One of the two men taken into custody has been released as authorities in New York City continue to investigate an incident Sunday in which dozens of motorcyclists chased a driver. Some then surrounded his SUV, smashed its windows and beat the man in front of his wife and young child.
Now, as NY1 reports:
"Motorcycle rider Allen Edwards was taken into custody yesterday, but released this morning free of charges pending further investigation. Motorcycle rider Christopher Cruz remains in custody, charged with reckless endangerment and child endangerment."
Meanwhile, more is becoming known about the incident. According to The New York Times:
"Detectives were looking into the possibility that the motorcyclists involved in Sunday's episode had been trying to clear cars from the [Henry Hudson] parkway — in an effort to perform tricks and ride unencumbered — when they encountered the Range Rover. The video appears to show motorcyclists at entrance ramps, possibly in an effort to block oncoming vehicles.
"Such tactics are not uncommon among large groups of motorcyclists in and around New York, the authorities said."
At some point, the Times says, it's thought that the Range Rover driven by 33-year-old Alexian Lien bumped a motorcycle that had slowed "to a near-stop." Other riders than gathered around Lien's SUV. Police say someone smashed one of the vehicle's side mirrors.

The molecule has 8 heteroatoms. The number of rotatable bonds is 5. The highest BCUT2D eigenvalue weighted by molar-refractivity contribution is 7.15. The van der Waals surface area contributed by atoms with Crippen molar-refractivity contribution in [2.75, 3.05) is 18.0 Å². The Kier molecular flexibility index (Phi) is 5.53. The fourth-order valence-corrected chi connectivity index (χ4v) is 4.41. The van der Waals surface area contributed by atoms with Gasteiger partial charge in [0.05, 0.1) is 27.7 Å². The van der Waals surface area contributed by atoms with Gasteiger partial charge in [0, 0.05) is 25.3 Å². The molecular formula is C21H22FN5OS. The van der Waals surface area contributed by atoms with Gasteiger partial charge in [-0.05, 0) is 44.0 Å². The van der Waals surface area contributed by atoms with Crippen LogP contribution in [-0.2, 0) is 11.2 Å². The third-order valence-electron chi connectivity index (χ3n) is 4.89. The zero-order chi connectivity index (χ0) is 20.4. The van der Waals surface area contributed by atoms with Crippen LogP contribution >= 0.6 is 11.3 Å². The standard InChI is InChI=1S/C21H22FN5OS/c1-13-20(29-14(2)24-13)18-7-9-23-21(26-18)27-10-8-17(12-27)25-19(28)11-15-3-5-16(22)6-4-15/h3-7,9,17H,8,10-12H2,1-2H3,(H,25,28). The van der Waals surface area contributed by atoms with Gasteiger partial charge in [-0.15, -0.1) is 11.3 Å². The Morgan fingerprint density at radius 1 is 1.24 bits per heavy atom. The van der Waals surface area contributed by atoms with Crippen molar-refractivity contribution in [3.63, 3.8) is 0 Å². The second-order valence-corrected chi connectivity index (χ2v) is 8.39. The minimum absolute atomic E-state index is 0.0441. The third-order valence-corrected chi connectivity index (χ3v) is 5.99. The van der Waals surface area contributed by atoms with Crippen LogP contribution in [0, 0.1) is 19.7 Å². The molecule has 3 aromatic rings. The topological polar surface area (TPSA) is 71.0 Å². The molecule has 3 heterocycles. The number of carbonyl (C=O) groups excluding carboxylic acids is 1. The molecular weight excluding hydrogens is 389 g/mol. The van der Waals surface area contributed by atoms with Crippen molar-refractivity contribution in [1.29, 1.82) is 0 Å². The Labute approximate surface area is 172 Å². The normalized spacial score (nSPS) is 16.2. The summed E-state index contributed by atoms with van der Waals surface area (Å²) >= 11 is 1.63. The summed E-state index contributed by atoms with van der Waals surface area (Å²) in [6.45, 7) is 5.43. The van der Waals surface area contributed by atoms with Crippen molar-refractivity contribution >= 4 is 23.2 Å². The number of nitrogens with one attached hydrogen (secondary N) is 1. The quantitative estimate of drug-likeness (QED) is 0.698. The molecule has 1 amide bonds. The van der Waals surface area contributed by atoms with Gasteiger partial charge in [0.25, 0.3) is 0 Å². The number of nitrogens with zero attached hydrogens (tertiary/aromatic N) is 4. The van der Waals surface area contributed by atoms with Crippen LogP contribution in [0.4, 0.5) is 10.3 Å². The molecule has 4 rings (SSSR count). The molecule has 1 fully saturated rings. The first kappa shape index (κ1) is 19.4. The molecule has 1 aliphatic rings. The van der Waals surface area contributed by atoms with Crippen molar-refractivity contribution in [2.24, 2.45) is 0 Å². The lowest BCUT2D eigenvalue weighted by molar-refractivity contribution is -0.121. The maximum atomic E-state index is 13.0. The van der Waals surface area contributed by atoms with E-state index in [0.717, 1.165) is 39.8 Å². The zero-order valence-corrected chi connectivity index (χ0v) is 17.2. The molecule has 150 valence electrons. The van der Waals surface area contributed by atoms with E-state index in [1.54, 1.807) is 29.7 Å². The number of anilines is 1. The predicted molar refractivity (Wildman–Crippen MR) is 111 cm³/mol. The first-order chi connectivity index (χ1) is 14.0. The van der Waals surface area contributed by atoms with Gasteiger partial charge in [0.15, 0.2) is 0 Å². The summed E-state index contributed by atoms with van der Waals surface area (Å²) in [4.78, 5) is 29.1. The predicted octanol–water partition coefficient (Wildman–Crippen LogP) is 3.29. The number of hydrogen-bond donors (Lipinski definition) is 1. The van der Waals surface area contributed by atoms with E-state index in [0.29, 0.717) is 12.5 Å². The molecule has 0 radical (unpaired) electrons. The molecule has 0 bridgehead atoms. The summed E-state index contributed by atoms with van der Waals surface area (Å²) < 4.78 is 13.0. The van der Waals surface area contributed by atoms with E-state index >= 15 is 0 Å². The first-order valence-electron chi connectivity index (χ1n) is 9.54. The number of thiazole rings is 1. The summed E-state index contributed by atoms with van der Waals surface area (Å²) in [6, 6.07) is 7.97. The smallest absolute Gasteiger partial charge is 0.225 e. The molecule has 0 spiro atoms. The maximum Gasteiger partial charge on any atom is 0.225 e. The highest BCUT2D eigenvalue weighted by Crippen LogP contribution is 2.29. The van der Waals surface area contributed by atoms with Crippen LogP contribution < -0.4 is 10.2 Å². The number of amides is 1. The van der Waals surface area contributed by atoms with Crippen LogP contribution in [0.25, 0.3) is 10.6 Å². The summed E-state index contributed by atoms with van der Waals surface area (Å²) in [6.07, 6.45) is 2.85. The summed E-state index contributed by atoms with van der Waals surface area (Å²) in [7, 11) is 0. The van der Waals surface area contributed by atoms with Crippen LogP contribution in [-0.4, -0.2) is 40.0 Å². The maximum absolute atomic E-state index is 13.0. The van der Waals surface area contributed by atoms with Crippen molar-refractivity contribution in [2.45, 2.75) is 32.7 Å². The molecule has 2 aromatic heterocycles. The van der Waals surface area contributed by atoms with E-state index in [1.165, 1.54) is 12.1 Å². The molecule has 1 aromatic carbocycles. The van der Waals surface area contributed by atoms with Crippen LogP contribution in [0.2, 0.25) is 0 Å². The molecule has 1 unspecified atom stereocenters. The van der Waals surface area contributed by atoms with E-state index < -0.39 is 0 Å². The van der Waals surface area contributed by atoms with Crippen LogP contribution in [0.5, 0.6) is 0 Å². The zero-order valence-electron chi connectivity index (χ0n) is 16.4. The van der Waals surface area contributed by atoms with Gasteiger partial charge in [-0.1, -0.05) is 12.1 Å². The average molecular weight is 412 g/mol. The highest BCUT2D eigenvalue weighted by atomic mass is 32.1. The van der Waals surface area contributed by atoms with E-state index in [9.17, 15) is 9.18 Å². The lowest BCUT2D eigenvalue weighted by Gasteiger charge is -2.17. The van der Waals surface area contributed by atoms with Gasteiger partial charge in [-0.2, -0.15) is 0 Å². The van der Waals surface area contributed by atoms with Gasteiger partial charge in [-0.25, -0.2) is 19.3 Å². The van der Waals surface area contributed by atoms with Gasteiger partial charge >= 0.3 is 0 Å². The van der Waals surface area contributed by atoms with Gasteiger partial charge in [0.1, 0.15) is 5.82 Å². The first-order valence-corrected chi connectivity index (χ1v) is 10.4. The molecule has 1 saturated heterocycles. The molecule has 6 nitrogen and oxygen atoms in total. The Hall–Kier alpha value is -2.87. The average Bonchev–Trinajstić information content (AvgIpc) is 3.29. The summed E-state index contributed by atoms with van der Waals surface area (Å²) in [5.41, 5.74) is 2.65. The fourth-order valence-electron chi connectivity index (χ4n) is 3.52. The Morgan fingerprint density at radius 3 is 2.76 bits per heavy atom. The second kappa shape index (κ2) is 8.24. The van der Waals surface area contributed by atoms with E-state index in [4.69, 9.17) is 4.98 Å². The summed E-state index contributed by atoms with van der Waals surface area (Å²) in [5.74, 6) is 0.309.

Moments later, Lien drove off — striking at least one motorcycle rider. According to CBS New York, that biker, Edwin "Jay" Mieses, "was in a medically induced coma Tuesday with crushed legs and serious internal injuries as a result of being run over by the SUV. 'There's no hope for his back,' said his wife, Dayana Mejia-Meises. 'They crushed his spine — broke it in two different places — so he will be forever, forever paralyzed.' "
Most of the video is of the chase that followed. It ends as two bikers smash the SUV's windows. Police say bikers then pulled Lien from the vehicle. He suffered cuts to his face and other injuries.
Lien has not been charged with a crime. The Times notes that:
"Leaving the scene of an accident can be justified if the driver feels threatened by a menacing mob, prosecutors said. 'If you are being physically threatened, the law doesn't contemplate that you have to remain at the scene,' said Maureen McCormick, a former vehicular crimes prosecutor in Brooklyn."